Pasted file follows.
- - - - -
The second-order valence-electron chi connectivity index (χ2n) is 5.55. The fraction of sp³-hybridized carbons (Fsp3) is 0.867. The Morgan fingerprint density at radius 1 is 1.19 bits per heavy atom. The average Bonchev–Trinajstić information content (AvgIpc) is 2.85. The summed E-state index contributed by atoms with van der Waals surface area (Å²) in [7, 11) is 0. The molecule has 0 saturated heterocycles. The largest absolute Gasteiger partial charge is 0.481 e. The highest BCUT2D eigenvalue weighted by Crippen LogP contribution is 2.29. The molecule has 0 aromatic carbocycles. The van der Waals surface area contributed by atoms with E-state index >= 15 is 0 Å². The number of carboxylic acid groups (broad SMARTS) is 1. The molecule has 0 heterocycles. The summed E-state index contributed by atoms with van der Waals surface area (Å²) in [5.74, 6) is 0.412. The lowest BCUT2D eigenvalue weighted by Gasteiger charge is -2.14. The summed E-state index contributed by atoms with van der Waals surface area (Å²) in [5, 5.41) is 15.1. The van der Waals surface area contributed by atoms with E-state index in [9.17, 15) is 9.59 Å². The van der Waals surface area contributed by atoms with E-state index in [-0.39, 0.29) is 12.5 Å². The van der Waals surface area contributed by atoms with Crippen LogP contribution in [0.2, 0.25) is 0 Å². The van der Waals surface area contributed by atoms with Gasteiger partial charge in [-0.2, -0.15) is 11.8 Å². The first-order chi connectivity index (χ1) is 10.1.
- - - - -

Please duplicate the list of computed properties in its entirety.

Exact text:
The second-order valence-electron chi connectivity index (χ2n) is 5.55. The fraction of sp³-hybridized carbons (Fsp3) is 0.867. The Morgan fingerprint density at radius 1 is 1.19 bits per heavy atom. The average Bonchev–Trinajstić information content (AvgIpc) is 2.85. The summed E-state index contributed by atoms with van der Waals surface area (Å²) in [7, 11) is 0. The molecule has 0 saturated heterocycles. The largest absolute Gasteiger partial charge is 0.481 e. The highest BCUT2D eigenvalue weighted by Crippen LogP contribution is 2.29. The molecule has 0 aromatic carbocycles. The van der Waals surface area contributed by atoms with E-state index >= 15 is 0 Å². The number of carboxylic acid groups (broad SMARTS) is 1. The molecule has 0 heterocycles. The summed E-state index contributed by atoms with van der Waals surface area (Å²) in [5.74, 6) is 0.412. The lowest BCUT2D eigenvalue weighted by Gasteiger charge is -2.14. The summed E-state index contributed by atoms with van der Waals surface area (Å²) in [5, 5.41) is 15.1. The van der Waals surface area contributed by atoms with E-state index in [9.17, 15) is 9.59 Å². The van der Waals surface area contributed by atoms with E-state index in [-0.39, 0.29) is 12.5 Å². The van der Waals surface area contributed by atoms with Crippen LogP contribution in [0.2, 0.25) is 0 Å². The van der Waals surface area contributed by atoms with Gasteiger partial charge in [-0.2, -0.15) is 11.8 Å². The first-order chi connectivity index (χ1) is 10.1.